Recommended reading;

  • ICSIRVO study material or
  • ICAI final course, Strategic Financial Management, select chapters (Security Analysis, Security Valuation, Corporate Valuation. Available for free download from the ICAI website.
  • Websites covering CFA Level 1 and Level 2 syllabus. Examples include Investopedia, Analystforum – an online discussion forum for CFA candidates.

The free IOVRVF material available for download on the IBBI website doesn’t cover Valuation Applications in depth. Hence reliance only on that book is not advised.

Judicial Pronouncements on Valuation (2%)

Judicial pronouncements reinforce valuation principles already in practice. These are case laws or judgements where the judiciary interprets the appropriateness of certain valuation methodologies applied by the valuer in a particular corporate acquisition or merger.

The judge reviews the fairness opinion issued by the Chartered Accountant and assesses whether he followed due diligence in applying conventional valuation principles. You are most likely not going to learn any new valuation technique or principle in this section, but just reinforcement of principles learned in other sections.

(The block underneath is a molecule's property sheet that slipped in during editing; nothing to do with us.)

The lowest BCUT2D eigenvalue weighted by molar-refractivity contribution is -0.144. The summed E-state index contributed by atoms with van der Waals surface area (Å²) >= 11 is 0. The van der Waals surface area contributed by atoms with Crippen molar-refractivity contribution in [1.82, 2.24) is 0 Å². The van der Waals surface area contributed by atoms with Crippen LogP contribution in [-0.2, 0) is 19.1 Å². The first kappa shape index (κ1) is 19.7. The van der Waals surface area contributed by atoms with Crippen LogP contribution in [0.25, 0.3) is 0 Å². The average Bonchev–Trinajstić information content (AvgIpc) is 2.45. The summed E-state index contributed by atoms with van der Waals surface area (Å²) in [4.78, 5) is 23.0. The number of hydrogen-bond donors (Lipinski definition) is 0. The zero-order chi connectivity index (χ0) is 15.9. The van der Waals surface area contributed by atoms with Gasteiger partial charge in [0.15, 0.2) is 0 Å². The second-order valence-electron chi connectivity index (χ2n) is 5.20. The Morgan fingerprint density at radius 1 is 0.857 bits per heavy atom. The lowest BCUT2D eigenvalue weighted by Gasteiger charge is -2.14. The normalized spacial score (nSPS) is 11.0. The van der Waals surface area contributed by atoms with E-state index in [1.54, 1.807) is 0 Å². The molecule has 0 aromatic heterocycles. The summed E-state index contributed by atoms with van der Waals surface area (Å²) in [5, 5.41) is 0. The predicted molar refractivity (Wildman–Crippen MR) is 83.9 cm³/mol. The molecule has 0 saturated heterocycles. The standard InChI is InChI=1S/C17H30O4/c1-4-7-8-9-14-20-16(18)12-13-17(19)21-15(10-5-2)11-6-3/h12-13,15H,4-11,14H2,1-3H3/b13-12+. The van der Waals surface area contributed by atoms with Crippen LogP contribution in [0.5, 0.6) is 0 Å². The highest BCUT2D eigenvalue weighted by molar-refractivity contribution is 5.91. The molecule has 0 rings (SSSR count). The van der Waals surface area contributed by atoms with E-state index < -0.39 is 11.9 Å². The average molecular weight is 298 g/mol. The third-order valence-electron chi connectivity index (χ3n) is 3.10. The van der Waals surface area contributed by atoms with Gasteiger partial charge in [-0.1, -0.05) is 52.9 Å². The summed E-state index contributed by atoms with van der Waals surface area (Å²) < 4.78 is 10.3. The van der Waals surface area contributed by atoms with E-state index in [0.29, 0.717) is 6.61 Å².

We suggest you download all the case laws mentioned in the syllabus and read them at leisure. Do make some notes as you go along. Preferably make 5 critical points from each judgement and keep it handy.

Recommended reading;

  • Judgements available on indiakanoon.org for free
  • ICSIRVO study material
  • IOVRVO study material available for free on the IBBI website

Case Studies (20%)

Case studies require adequate practice. We suggest that you build concepts well  – by reading Overview of Valuation, Valuation Approach and Valuation Applications thoroughly. Those topics are the building blocks to solve Case Studies.

When you face a case study and you are perplexed as to where to begin, break down the problem into small portions. Identify each portion with the specific techniques, formulae from valuation approaches and application. Assess if you know the techniques and formulae with confidence. For instance, if your basics in the Gordon growth model or Capital Asset Pricing Model are not strong, you will be unable to solve the case study.

Don’t get unduly worried about case studies if you are not able to solve them, especially in the first attempt. Go back to the three core valuation topics – Overview, Approaches and Application – and evaluate the areas where you are weak. Study those areas thoroughly and then come back to solving case studies.

Case studies take time to master. Focus on doing one case study per day. Only over time, you will gain expertise. This is not a section where you can gain mastery in one sitting. Take it bit by bit and accumulate learning over time.